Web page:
Two weeks ago I had the opportunity to go to Hamburg on a work assignment. I asked to be flown in there a day earlier, on Saturday, so I could explore on my own for a day before getting down to business. So one fine morning, half-asleep, with a cold to boot, I ventured to Heathrow to visit Germany for the first time in 2 years (after US, I think Germany has been the second most-visited country of mine).
One Lufthansa trip later (more on that in the next few posts), I got there. My first impression of Hamburg is excellent. The city is extremely clean, well-put together, lively but not overpowering, and has the overall air of undercover trendy. You gotta know places. The architecture is crisp – there are nods to the past, and pride in the future, a lot of new buildings. In fact, now that I think of it, it’s the lack of old builds (like in Brussels or Paris) that makes me think of Hamburg as a future-forward place.
Hamburg is the second largest city in Germany and sixth largest in Europe. It’s a media and industrial centre. Largest European publishing house and largest European copper recycler are established there. Hamburg is proud of its port, which the second largest in Europe. The city was one of the key centres of the Hanseatic League in the good ole days, and the references remain to this day. By the way, German airline Lufthansa is also a nod to the past (Luft + Hansa).
What did I do on my first day in Hamburg. From the Lindner Hotel, where I was staying, I wanted to walk to find Cafe Paris. I asked the concierge where it was, and she directed me to the Rathaus area, saying that it’s nearby… She didn’t specify where exactly it would be, however, so I kept wandering around hoping that my intuition would lead me to it. It didn’t.But I found the Rathaus.
After failing to find the elusive Cafe Paris (without a map or even a knowledge of the street it’s on), I gave up and went straight to Currypapa for some good ol’ currywurst, which I haven’t had since Berlin, 2011. Food chain or not, it was tasty
As I walked through the streets near the Rathaus square, I was happy to hear so many foreign languages. Lots of Russians and Spanish (again and again, on all my trips in the past half a year, there have been lots of Spanish and Russian). I seemed to wander around the shopping area even though I don’t like shopping. I thought that maybe Adidas originals would be cheaper in Germany, but no, they were not. Moreover, the selection was dysmal. I immeditely ran out of the shop.
Wi-fi barely exists in the publics pace in Hamburg. Beware! It’s generally a trend in Western Europe (Budapest, on the other hand, has wi-fi spots in almost every bar and restaurant). But if you like art? Boy, are you in a right place for art. I almost derailed from walking around the Old City and went into the Kunsthalle for Giacometti and retrospectives on a number of German artists. Save that for a rainy day. That being said, make sure you pop into Deichtorhallen for a peek at contemporary and international talents. It’s a beautiful building and an excellent collection of art. I enjoyed every single artists showing as part of the New Germany photography exhibit. And there was an Albert Watson retrospective.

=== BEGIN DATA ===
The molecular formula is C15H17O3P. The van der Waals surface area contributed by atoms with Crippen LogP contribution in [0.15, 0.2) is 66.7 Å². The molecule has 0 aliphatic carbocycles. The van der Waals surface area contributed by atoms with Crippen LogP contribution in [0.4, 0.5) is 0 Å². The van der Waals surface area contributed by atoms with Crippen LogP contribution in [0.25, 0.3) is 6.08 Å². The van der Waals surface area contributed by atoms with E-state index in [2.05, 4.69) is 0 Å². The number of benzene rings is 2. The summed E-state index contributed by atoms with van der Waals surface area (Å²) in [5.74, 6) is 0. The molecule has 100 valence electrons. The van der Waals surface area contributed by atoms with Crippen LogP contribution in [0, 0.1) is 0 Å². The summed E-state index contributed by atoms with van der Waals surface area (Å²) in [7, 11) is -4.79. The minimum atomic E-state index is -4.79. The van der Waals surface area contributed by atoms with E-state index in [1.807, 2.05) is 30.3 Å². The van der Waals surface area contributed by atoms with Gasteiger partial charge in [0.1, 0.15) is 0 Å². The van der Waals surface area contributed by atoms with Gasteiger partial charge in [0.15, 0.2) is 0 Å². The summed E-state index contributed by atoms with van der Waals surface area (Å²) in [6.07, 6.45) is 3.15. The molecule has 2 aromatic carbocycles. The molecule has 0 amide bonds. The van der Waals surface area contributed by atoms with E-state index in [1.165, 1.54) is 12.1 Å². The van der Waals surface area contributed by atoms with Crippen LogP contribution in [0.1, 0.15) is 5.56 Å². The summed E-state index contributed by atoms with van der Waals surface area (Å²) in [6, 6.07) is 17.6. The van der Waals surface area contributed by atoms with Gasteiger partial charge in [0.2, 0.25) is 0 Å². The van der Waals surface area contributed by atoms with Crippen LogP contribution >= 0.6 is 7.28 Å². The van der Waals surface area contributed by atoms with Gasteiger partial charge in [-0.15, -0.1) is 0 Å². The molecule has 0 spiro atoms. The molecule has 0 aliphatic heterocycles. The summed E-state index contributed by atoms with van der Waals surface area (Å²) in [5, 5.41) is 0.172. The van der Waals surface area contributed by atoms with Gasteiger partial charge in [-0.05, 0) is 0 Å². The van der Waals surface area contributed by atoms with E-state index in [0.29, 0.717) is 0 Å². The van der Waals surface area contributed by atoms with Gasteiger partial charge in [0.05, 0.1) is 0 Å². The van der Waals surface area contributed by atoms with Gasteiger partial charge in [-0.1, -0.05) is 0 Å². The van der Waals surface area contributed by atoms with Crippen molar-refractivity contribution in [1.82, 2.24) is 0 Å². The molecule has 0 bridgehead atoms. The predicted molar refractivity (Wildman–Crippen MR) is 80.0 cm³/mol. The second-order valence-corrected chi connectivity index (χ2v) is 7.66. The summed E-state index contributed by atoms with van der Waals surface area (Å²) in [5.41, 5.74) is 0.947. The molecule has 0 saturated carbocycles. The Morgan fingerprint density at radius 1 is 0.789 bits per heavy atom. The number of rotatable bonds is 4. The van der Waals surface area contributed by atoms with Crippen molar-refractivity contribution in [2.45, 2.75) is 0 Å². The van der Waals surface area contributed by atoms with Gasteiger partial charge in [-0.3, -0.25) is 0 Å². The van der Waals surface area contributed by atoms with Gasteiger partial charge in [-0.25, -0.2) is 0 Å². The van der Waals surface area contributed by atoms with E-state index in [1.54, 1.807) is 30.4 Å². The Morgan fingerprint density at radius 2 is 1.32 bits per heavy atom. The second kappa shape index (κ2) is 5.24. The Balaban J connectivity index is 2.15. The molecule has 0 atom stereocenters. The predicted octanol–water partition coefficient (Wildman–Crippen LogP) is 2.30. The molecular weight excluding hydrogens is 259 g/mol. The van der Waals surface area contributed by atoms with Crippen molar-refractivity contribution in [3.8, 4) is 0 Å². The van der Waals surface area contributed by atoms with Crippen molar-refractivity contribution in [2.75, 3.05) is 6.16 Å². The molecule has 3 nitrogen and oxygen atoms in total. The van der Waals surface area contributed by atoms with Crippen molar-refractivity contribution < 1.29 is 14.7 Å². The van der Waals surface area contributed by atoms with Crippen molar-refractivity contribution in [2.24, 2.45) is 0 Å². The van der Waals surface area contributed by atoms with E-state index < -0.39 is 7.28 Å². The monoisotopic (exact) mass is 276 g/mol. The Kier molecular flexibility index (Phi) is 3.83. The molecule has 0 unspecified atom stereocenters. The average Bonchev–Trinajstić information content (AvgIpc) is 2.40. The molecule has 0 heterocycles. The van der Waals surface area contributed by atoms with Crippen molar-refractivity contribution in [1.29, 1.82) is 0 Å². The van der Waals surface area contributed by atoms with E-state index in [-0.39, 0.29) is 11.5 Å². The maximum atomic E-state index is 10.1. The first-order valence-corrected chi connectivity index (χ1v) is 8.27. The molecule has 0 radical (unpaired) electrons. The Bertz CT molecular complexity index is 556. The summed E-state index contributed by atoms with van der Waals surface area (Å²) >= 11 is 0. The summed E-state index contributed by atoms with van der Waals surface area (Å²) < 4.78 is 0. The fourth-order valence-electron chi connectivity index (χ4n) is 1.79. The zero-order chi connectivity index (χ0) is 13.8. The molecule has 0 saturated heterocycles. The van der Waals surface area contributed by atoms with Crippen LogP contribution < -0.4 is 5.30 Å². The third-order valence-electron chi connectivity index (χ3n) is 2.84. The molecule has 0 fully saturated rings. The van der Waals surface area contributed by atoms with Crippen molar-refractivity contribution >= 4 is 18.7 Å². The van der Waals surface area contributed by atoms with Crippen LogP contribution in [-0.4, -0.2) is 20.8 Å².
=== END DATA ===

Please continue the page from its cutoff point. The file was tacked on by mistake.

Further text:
At the end of my walking tour, I noticed Joe & The Juice coffee shop, of which I only heard and knew from the sticker that my ex-boyfriend stuck on a Polaroid camera that he took with him to Copenhagen in 2006. So although I knew about the coffee shop for ages, I’ve never been, so I popped in. Even coffee shops in Hamburg play excellent music. I was greeted with mellow house sounds of Cyril Hahn (never heard of him! But since the first encounter in Hamburg, he’s been popping up on my radar, and I’ll most likely see him at Parklife in Manchester). Good-looking barista turned up the music when he saw me wiggle a bit.
After a daytime walk, I returned to the hotel to prepare for dinner at Brachmanns Galeron in St Pauli with my colleague. My German friend who used to live in Hamburg describes the restaurant as the place where cool people go for dinner. Yelp describes the place as a contemporary German cuisine. Sounds good to me. The highlights of the meal was Gruner Veltliner by the glass and a legendary Käsespätzle. I can be seen hovering over the entree in the dark here:
My lovely collegue Anna-Lena took me around some bars in Reeperbahn and then St Pauli. While I did not particularly enjoy the former, I liked the later and in particular the Toast Bar with which we capped off the night.
Unfortunately my cold got worse the day after a Saturday outing and I spent all of the rainy Sunday trying to get better and preparing for my client presentation on Monday.